Clint Eastwood wore one of the Bianchi holsters in “The Gauntlet,” with a short-barreled S&W Model 66 under his arm and Sondra Locke on the back of his motorcycle. Steve McQueen wore one of the Safariland holsters in “Bullitt,” with a Colt Diamondback .38 Special with a 2Â½-inch barrel. McQueen got a classic Mustang to ride, but it wasn’t equipped with a pretty girl.
By the late 1970s, however, it seemed that everybody had started to carry semi-automatic pistols, because there was more and more variety in caliber, capacity and overall size. For a while, it actually seemed as if the concealed-carry revolver might go the way of the passenger pigeon. Fortunately, though, that never happened, and snubby revolvers from Smith & Wesson, Taurus, Charter Arms, Rossi, Cobra and even Ruger are more popular than ever. But, those excellent, comfortable, concealable, fast-into-action, upside-down shoulder holsters almost became extinct.
TODAY’S UPSIDE-DOWN MODELS
Today, upside-down holsters survive from only a few makers. And, there’s even a holster maker who offers upside-down rigs for semi-autos. The popularization of semi-autos for concealed carry is what, in fact, caused both Bianchi and Safariland to stop selling upside-down holsters. In order for the typical upside-down shoulder holster to work properly, there must be a space between the trigger guard and the grip frame, as there is with a revolver. Modern semi-automatics—from the 1911 to the PPK to the Glock pistols—don’t have such a gap. The root of the trigger guard emerges from the grip’s front strap, rather than dipping down from the frame.
All conventional upside-down revolver holsters are designed so the rearmost portion of the holster curves around to cradle the revolver behind the trigger guard. At the front of the holster, there is either an elastic gusset (the Safariland upside-down holster), leather-covered spring steel lips (the Bianchi and original Berns-Martin holsters) or a snap.
As it stands today, the (new to me) firm of Nevada Gun Leather is the only company that offers an elastic-gusseted upside-down holster. I’ll be checking it out in a future issue. No one, to my knowledge, is offering an upside-down holster that features leather-covered spring steel lips anymore.
ALESSI AND K.L. NULL MODELS
Both Alessi Gun Holsters and K.L. Null Holsters use snaps, but in different ways. Alessi has a leather upside-down rig with a thumb break. It’s called “The Guardian.” Alessi Holsters are comfortable, reliable and good looking. I’ve used various Alessi Holsters for years, as did “John Rourke” in “The Survivalist.” And, I’ve used Ken Null Holsters for years, as well.
Ken Null has three different systems. One utilizes a pull-through snap over the rear of the frame. Made from heat-formed plastic, one merely draws the gun and the drawing action pops the snap as the gun forces the snap open. This is the SKR “City Slicker.” One of the principal characters in our series “The Defender” wore one of these. The SKR is well-suited to men or women.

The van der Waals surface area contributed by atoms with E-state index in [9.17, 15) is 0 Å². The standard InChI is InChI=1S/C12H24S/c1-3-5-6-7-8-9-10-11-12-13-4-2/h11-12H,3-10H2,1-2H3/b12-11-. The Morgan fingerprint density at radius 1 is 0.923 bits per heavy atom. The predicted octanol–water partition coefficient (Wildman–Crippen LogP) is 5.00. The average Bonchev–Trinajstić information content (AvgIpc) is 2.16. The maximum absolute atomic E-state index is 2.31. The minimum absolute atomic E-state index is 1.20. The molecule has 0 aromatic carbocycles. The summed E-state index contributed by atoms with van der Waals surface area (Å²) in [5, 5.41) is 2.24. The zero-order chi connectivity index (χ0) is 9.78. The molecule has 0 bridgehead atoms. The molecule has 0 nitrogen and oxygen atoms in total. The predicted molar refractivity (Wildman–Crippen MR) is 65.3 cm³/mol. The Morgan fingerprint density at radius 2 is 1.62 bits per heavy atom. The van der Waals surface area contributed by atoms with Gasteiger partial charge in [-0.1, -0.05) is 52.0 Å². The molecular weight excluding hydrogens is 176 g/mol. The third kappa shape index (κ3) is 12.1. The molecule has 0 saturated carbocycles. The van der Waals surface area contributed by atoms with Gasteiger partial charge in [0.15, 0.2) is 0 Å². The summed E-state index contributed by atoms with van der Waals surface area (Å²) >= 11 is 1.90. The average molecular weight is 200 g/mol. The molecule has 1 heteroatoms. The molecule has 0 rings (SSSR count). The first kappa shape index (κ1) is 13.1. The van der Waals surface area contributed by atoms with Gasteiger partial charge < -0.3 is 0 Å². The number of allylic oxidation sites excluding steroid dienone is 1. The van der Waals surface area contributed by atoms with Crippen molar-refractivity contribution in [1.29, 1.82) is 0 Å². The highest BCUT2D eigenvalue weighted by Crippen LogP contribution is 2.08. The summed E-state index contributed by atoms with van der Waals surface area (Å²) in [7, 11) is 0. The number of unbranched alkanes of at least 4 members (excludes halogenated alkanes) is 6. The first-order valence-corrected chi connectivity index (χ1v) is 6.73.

Still another high-tech upside-down Ken Null shoulder holster, also made from plastic, is very skeletonized. The SMZ actually carries the weapon in a sling. One grasps the butt of the weapon and draws as the weapon is rolled away from the body. This breaks open the snap and clears the holster in one fluid motion—with practice. The SMZ is offered for a wide range of revolvers and semi-autos.
Also for revolvers and semi-autos is the USH (and USH-X). It is offered in horsehide or plastic and affords full coverage of the gun, including the trigger guard. The well-respected firearms trainer and writer, John Farnam—an old friend and a really nice guy—and I each have a USH holster for a Detonics CombatMaster .45. John’s holster is made the way Ken Null usually makes the USH for a 1911-style auto—for cocked-and-locked carry. Ken made mine for a hammer-down carry.
QUICK ON THE DRAW
In order to draw the gun from a Null USH, grasp the weapon as normal and vigorously rotate the weapon outward and away from the body. This rips open the two snaps—one is below the trigger guard, the other below the forward portion of the frame—and the gun is produced with lightning rapidity. A hint: Those snaps will scratch a delicately blued surface.
The Alessi and the Null holsters are all quite concealable and reliable. They are also fast. If you are in the early stages of trouble and it isn’t quite the time to draw, you can have the butt of the gun in your hand, the weapon ready for instant presentation.
When it comes to ratio of debt to value—say with a car or a residential property—being “upside down” is not good. But, upside down, when it comes to a concealed carry rig, can be very good indeed!
Alessi Gun Holsters
2525 Walden Avenue
Cheektowaga, NY 14225
K.L. Null Holsters
161 School Street NW
Hill City Station
Resaca, GA 30735